In partnership with Red Bull, on 13th September we tackled the topic of flexible working, inviting a panel of passionate advocates to share why it's important and how to make it work for you.
Having control of when and where we work can make us more productive — after all, it’s not about how many hours you work in a day, but how well you use that time. Whether we want to prioritise family life or simply have more time for personal interests, more and more of us are struggling to achieve a happy work-life balance when constrained by the nine-to-five structure that has dominated workplaces for so long. But how do we approach the subject of flexible working with employers, and once we’ve got it how do we ensure we stay on top of it all?
On 13th September, Red Bull and YCN explored why flexible working is so important — not just to parents, but to everyone. We learnt about how we, as companies and individuals, might take legitimate steps towards creating a flexible working culture that's also credible.
Our speakers included:
Anna Whitehouse, founder of the Mother Pukka blog, who launched her FlexAppeal campaign to get people across the country talking about the importance of flexible working.
Celia Donne, Global Operations Director at Regus, which provides coworking spaces and virtual offices around the world, and has developed an internal culture of flexible working that is seeing real results.
Rachel Mostyn, Head of Storytelling at Digital Mums, which trains and supports mums looking to achieve the right work/life balance while building flexible careers in the digital and social media spheres.
Here's what we learnt.
All speakers discussed the importance of defining exactly what flexible working could mean for you and your business. Beyond meaning less weekly hours, Rachel discussed the wealth of workable options which could mean anything from starting earlier and ending earlier, to working from abroad. She used her weekly schedule planning at Digital Mums as an example of planning an agile working week in advance, allowing for blocks of time off or working from home. She also suggested techniques such as setting core times, for example between 10am – 4pm, where everyone is contactable and 'online', with the hours outside the set times having more leeway.
“We don't have the same salaries, so why have the same hours?”, Anna mentioned, with the idea that productivity as whole needs to be assessed by the quality of work rather than hours spent sat in the office. Celia added to this that a business can come up with their own parameters, and in cases of customer facing roles with seemingly less options for flexible working, job share options could be explored.
All speakers agreed that communication is key when moving to a flexbile work schedule. Rachel suggested having the infrastructrue already in place, e.g. digital tools like Slack or Trello, which develop trust and transparency.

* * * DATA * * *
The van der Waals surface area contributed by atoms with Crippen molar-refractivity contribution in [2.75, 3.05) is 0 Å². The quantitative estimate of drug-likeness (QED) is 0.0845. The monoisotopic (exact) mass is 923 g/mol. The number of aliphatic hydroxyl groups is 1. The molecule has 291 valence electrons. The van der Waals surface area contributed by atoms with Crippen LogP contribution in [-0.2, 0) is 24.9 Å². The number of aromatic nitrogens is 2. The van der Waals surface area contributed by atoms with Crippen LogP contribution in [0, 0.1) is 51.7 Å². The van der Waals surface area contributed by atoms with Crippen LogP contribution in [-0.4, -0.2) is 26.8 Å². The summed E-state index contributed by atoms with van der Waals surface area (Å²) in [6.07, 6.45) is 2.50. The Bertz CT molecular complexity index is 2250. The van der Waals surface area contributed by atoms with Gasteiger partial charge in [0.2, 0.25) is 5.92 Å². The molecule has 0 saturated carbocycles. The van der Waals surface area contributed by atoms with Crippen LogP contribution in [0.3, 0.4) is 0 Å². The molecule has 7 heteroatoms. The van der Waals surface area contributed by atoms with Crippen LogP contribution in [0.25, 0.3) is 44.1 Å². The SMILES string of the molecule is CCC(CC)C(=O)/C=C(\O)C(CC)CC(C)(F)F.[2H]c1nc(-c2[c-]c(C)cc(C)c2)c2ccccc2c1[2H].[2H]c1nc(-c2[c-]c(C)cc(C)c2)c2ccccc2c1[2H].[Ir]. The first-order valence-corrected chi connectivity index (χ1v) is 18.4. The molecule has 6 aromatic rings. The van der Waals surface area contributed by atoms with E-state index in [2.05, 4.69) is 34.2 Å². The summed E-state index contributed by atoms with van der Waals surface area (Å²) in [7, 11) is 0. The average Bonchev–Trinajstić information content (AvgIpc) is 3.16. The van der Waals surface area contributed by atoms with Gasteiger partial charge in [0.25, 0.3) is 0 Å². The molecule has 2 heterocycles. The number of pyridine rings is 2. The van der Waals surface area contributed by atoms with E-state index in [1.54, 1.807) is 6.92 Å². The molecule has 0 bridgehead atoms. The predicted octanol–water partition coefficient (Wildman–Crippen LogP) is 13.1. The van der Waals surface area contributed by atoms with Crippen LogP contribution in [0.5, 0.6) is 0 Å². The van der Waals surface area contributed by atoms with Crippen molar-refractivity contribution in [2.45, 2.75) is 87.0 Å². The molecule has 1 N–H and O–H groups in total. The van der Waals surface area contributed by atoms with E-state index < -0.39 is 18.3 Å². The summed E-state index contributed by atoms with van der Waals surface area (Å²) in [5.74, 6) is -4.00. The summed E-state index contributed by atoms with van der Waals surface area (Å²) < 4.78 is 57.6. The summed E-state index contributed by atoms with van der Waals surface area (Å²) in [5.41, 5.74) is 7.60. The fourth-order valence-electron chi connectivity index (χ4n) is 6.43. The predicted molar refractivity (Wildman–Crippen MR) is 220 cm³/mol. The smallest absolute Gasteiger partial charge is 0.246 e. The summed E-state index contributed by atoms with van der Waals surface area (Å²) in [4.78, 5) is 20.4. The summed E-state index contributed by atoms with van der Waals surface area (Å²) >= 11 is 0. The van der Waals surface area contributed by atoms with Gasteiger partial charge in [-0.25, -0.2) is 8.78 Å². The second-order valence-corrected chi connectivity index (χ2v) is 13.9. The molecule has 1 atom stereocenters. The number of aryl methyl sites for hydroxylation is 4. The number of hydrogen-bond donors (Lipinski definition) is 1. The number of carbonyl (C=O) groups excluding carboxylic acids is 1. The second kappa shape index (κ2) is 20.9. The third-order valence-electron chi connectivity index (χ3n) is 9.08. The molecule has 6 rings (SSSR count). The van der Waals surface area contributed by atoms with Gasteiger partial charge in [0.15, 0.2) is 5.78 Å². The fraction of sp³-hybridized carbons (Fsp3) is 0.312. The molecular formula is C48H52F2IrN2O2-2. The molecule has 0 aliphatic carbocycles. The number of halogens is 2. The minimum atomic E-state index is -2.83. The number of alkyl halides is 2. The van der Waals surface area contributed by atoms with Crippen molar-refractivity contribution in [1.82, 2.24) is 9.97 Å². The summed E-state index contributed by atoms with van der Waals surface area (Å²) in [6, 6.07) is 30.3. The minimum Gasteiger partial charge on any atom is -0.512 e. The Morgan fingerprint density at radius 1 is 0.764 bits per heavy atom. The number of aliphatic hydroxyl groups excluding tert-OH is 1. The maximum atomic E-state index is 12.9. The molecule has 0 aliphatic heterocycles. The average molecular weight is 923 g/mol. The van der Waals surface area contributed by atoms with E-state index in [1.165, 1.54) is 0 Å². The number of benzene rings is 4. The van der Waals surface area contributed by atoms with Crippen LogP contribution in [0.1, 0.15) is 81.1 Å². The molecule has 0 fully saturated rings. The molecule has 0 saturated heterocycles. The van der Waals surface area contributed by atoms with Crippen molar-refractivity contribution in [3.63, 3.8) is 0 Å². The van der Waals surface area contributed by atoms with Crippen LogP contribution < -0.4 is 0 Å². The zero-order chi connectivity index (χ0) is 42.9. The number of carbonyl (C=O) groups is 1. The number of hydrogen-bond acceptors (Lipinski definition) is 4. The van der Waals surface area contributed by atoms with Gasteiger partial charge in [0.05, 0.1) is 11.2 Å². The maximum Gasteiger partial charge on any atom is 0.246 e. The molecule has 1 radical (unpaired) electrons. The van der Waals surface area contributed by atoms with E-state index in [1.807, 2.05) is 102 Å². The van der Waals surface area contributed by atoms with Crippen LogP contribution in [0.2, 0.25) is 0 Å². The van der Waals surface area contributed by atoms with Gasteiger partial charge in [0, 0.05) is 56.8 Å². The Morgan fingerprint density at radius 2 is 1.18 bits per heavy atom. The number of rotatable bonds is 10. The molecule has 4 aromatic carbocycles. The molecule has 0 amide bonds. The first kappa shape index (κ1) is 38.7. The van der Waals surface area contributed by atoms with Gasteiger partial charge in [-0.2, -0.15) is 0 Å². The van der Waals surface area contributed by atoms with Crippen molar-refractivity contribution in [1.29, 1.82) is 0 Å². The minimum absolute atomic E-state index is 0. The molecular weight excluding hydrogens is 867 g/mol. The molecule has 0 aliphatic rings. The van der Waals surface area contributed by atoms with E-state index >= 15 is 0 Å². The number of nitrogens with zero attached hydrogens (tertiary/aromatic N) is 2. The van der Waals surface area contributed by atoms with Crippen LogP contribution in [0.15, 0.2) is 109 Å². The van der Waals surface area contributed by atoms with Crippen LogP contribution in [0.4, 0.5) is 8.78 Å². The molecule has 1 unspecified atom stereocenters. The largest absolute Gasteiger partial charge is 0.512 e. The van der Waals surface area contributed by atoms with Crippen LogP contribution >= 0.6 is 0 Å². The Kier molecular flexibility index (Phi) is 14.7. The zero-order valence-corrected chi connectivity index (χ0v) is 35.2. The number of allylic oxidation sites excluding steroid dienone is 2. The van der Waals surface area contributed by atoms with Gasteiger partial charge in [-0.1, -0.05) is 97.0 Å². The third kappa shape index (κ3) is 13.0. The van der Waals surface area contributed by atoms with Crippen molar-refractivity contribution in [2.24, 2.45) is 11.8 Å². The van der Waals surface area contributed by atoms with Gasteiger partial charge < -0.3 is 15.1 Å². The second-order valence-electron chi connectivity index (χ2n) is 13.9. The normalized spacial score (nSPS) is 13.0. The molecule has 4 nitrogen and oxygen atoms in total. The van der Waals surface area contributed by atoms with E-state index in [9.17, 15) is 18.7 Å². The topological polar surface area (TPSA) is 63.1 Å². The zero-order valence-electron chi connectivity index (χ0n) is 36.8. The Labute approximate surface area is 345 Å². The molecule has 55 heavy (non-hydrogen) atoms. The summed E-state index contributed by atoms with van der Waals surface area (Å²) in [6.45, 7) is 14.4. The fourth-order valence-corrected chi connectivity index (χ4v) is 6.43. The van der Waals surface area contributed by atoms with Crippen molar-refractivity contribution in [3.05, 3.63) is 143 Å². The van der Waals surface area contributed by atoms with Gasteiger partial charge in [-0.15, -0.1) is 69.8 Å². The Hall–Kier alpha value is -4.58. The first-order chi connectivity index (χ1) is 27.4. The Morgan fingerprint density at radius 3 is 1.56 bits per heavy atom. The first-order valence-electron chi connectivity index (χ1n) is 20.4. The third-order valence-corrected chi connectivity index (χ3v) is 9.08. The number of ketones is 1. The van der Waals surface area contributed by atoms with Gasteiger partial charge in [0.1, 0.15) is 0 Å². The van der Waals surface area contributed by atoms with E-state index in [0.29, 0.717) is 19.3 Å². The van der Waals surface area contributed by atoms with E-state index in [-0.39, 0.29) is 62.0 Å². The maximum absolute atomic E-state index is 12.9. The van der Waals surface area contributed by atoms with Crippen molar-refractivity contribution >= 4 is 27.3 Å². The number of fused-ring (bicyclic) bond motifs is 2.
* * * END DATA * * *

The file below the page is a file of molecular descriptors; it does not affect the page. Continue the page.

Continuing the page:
In terms of taking the steps towards asking an employer for a different schedule, particularly in a big company, Anna was adamant that her experience taught her to show the company what you can do, rather telling them what they can't do. Going to your company with a water-tight presentation, means that they aren't faced with more work and responsibility trying to work out what you want. A proposal that includes things such as the specific number of hours you want off, the benefits to the company, and example case studies is harder to turn down.
Little things can be re-communicated, for example re-wording a 'job sharing' to a 'job pairing' to show a company can benefit from utilising the skills of two talented employees. Ceclia also brought up that flexible working isn't just for part-time work, that you can work full-time flexibly, and that's important in conveying to people the broad possibilities.
On top of this the speakers reminded us nothing has to be set in stone. Reiterating that a new way of working can be done in stages, as a trial, also puts less pressure on both the employer and employee. Celia pointed to labelling a reconfiguration as a 'pilot study' also means it can be put to action quicker, and you can track what it is that works best. She also talked about making clear the benefits of a new way of working – from lower staff turnover, to saving a massive overhead cost in office space.
Flexible working isn't just a 'mummy issue'; Anna stressed it shouldn't just be for new mothers returning to work. Instead, the speakers' argued that a more agile working life should be for everyone – whether they wan't to spend more time doing sports, being with their family, travelling, or visiting museums. Anna mentioned that making a flexible workplace also keeps and attracts talented employees, saving a lot of the money that gets spent on replacing senior members who can suffer burnout.
Owning it, and being bold is also important. Rachel talked about research showing that millennials looking for jobs prioritise a flexible working schedule, and that now it's up to businesses to accommodate that. Whilst speakers acknowledged it can be difficult to mention it in a new job interviews, changes can otherwise be made later down the line. Anna cited that 26 weeks in a job was the legal requirement before putting in an official request for flexible working.
Location:155-171 Tooley Street,
London, SE1 2JP,
Start:12th September, 2017 at 9:00am
End:12th September, 2017 at 11:00am